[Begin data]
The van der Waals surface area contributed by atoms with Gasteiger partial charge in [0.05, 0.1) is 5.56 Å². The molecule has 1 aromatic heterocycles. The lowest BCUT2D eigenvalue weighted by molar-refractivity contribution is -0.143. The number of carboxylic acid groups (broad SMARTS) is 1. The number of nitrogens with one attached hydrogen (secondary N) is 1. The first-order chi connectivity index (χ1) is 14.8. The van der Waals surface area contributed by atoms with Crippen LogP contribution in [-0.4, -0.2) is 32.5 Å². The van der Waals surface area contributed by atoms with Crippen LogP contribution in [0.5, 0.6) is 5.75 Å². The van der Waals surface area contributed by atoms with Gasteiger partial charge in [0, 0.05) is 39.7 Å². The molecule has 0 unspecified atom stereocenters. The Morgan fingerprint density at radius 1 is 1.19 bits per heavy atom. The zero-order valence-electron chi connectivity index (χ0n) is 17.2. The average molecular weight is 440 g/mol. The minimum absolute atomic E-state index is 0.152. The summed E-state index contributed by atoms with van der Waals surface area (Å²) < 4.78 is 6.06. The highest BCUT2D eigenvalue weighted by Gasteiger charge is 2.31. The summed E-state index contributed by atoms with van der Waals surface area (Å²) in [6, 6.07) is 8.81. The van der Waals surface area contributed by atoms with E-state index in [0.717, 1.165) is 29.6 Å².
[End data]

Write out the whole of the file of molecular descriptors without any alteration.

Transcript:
The van der Waals surface area contributed by atoms with Gasteiger partial charge in [0.05, 0.1) is 5.56 Å². The molecule has 1 aromatic heterocycles. The lowest BCUT2D eigenvalue weighted by molar-refractivity contribution is -0.143. The number of carboxylic acid groups (broad SMARTS) is 1. The number of nitrogens with one attached hydrogen (secondary N) is 1. The first-order chi connectivity index (χ1) is 14.8. The van der Waals surface area contributed by atoms with Crippen LogP contribution in [-0.4, -0.2) is 32.5 Å². The van der Waals surface area contributed by atoms with Crippen LogP contribution in [0.5, 0.6) is 5.75 Å². The van der Waals surface area contributed by atoms with Gasteiger partial charge in [0, 0.05) is 39.7 Å². The molecule has 0 unspecified atom stereocenters. The Morgan fingerprint density at radius 1 is 1.19 bits per heavy atom. The zero-order valence-electron chi connectivity index (χ0n) is 17.2. The average molecular weight is 440 g/mol. The minimum absolute atomic E-state index is 0.152. The summed E-state index contributed by atoms with van der Waals surface area (Å²) < 4.78 is 6.06. The highest BCUT2D eigenvalue weighted by Gasteiger charge is 2.31. The summed E-state index contributed by atoms with van der Waals surface area (Å²) in [6, 6.07) is 8.81. The van der Waals surface area contributed by atoms with E-state index in [0.717, 1.165) is 29.6 Å².